into ill courses and felonious methods of getting money, in which horrid
practice he spent his years, till taking up with an old woman who sold
brandy upon Finchley Common, she sometimes persuaded him, of late years,
to work at his trade.

There has been great suspicions that he murdered the old husband to this
woman, who was found dead in a barn or outhouse not far from Hornsey;
but Wigley, though he confessed an unlawful correspondence with the
woman, yet constantly averred his innocency of that fact, and always
asserted that though the old man's death was sudden, yet it was natural.
He used to account for it by saying that the deceased was a great
brandy-drinker, by which he had worn out his constitution, and that
being one evening benighted in his return home from London, he crawled
into that barn where he was found dead next morning, and was currently
reported to have been murdered.

Though this malefactor had committed a multitude of robberies, yet he
generally chose to go on such expeditions alone, having always great
aversion for those confederacies in villainy which we call gangs, in
which he always affirmed there was little safety, notwithstanding any
oaths, by which they might bind themselves to secrecy. For
notwithstanding some instances of their neglecting rewards when they
were to be obtained by betraying their companions, yet when life came to
be touched, they hardly ever failed of betraying all they knew. Yet he
once receded from the resolution he had made of never robbing in
company, and went out one night with two others of the same occupation
towards Islington, there they met with one Symbol Conyers, whom they
robbed of a watch, a pair of silver spurs, and four shillings in money,
at the same time treating him very ill, and terrifying him with their
pistols.

For this fact, soon after it was done, Wigley was apprehended, and
convicted at the ensuing sessions. When all hopes of life were lost, he
seemed disposed to suffer with cheerfulness and resignation that death
to which the Law had doomed him. He said, in the midst of his
afflictions it was some comfort to him that he had no children who might
be exposed by his death to the wide world, not only in a helpless and
desolate condition, but also liable to the reflections incident from his
crimes. He also observed that the immediate hand of Providence seemed to
dissipate whatever wicked persons got by rapine and plunder, so as not
only to prevent their acquiring a subsistence which might set them above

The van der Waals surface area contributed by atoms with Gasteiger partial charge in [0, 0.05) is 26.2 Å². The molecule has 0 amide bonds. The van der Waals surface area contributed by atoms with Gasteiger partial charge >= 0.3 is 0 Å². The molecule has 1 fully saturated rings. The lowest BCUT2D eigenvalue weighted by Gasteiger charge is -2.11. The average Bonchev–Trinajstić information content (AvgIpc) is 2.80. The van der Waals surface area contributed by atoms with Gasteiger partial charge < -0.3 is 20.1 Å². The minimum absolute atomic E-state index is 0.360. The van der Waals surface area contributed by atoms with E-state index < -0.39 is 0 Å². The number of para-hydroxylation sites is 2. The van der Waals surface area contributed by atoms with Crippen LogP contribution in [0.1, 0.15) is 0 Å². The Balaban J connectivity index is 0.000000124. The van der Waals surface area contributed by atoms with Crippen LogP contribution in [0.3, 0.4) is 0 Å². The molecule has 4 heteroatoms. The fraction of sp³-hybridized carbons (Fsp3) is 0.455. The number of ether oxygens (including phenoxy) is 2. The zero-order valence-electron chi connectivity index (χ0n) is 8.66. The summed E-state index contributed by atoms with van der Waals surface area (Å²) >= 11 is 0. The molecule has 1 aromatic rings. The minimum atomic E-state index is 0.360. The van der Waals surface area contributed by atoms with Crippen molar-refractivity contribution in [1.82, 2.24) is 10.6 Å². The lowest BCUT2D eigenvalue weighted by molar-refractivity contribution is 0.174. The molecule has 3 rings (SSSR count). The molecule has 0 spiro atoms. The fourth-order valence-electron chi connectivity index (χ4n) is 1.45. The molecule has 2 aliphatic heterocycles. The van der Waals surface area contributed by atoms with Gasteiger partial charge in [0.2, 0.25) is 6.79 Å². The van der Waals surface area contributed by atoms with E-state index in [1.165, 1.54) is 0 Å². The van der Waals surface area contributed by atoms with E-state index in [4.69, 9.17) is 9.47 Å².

the necessity of continuing in such courses, but that they even wanted
bread to support them, when overtaken by Justice. He was near forty
years of age at the time of his death, which happened on the same day as
the malefactors last mentioned.

The Life of WILLIAM CASEY, a Robber

William Casey, whose life is the subject of our present discourse, was a
son of one of the same name, a soldier who had served his Majesty long,
and with good reputation. As is usual amongst that sort of people, the
education he gave his son was such as might fit him for the same course
of life, though at the same time he took care to provide him with a
tolerable competency of learning, that is, as to writing and reading
English. When he was about fifteen years of age, his father caused him
to be enlisted in the same company in which he served for some small
time before my Lord Cobham's expedition into Spain,[12] in which he
accompanied him. That expedition being over, Casey returned into
England, and did duty as usual in the Guards.

One night he, with some others, crossing the park a fray happened
between them and one John Stone, which as Casey affirmed at his death,
was occasioned by the prosecutor Stone offering very great indecencies
to him, upon which they in a fury beat and abused him, from the
abhorrence they pretended to have for that beastly and unnatural sin of
sodomy. Whether this was really the case or no is hard to determine; all
who were concerned in it with Casey being indicted (though not
apprehended) with him, and their evidence consequently taken. However
that matter was, Stone the prosecutor told a dreadful story on Casey's
trial. He said the four men attacked him crossing the Park, who
attacked, beat and cruelly trod upon and wounded him, taking from him at
the same time his hat, wig, neck-cloth and five shillings in money; and
that upon his arising and endeavouring to follow them, they turned back,
stamped upon him, broke one of his ribs, and told him that if he
attempted to stir, they would seize him and swear sodomy upon him. On
this indictment Casey was convicted and ordered for execution,
notwithstanding all the intercession his friends could make.

While under sentence he complained heavily of the pains a certain
corporal had taken in preparing and pressing the evidence against him.
He said his diligence proceeded not from any desire of doing justice, or
for his guilt, but from an old grudge he owed their family, from Casey's
father threatening to prosecute him for a rape committed on his
daughter, then very young, and attended with very cruel circumstances;
and which even the corporal himself had in part owned in a letter which
he had written to the said Casey's father. However, while he lay in
Newgate, he seemed heartily affected with sorrow for his misspent life,
which he said was consumed as is too frequent among soldiers, either in
idleness or vice. He added, that in Spain he had made serious
resolutions of amendment with himself, but was hindered from performing
them by his companions, who were continually seducing him into his old
courses. When he found that all hopes of life were lost, he disposed
himself to submit with decency to his fate, which disposition he